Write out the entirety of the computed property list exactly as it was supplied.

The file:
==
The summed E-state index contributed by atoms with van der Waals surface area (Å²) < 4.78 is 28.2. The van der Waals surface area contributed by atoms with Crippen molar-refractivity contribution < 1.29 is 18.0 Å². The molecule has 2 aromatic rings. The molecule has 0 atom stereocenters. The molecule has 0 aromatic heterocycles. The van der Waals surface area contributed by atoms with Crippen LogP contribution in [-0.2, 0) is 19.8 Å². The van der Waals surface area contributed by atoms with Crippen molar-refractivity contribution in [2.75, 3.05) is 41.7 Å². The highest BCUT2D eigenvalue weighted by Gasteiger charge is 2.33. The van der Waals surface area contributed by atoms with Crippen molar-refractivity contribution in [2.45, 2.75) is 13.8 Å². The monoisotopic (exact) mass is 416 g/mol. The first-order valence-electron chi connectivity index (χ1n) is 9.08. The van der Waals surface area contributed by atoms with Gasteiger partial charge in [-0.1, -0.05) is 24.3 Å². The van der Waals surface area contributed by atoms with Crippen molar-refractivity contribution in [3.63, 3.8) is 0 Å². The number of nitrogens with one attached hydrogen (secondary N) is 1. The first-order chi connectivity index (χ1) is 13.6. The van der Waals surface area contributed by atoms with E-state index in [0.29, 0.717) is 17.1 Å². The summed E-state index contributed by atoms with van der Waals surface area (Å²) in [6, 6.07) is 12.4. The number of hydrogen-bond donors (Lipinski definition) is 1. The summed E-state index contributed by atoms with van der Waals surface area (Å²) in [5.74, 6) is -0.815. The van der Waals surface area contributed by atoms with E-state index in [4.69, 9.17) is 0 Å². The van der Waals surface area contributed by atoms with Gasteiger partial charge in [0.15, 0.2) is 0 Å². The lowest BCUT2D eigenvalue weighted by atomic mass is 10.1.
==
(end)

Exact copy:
The summed E-state index contributed by atoms with van der Waals surface area (Å²) < 4.78 is 28.2. The van der Waals surface area contributed by atoms with Crippen molar-refractivity contribution < 1.29 is 18.0 Å². The molecule has 2 aromatic rings. The molecule has 0 atom stereocenters. The molecule has 0 aromatic heterocycles. The van der Waals surface area contributed by atoms with Crippen LogP contribution in [-0.2, 0) is 19.8 Å². The van der Waals surface area contributed by atoms with Crippen molar-refractivity contribution in [2.75, 3.05) is 41.7 Å². The highest BCUT2D eigenvalue weighted by Gasteiger charge is 2.33. The van der Waals surface area contributed by atoms with Crippen molar-refractivity contribution in [2.45, 2.75) is 13.8 Å². The monoisotopic (exact) mass is 416 g/mol. The first-order valence-electron chi connectivity index (χ1n) is 9.08. The van der Waals surface area contributed by atoms with Gasteiger partial charge in [-0.1, -0.05) is 24.3 Å². The van der Waals surface area contributed by atoms with Crippen molar-refractivity contribution in [3.63, 3.8) is 0 Å². The number of nitrogens with one attached hydrogen (secondary N) is 1. The first-order chi connectivity index (χ1) is 13.6. The van der Waals surface area contributed by atoms with E-state index in [0.29, 0.717) is 17.1 Å². The summed E-state index contributed by atoms with van der Waals surface area (Å²) in [6, 6.07) is 12.4. The number of hydrogen-bond donors (Lipinski definition) is 1. The summed E-state index contributed by atoms with van der Waals surface area (Å²) in [5.74, 6) is -0.815. The van der Waals surface area contributed by atoms with E-state index in [4.69, 9.17) is 0 Å². The van der Waals surface area contributed by atoms with Gasteiger partial charge in [0.15, 0.2) is 0 Å². The lowest BCUT2D eigenvalue weighted by atomic mass is 10.1.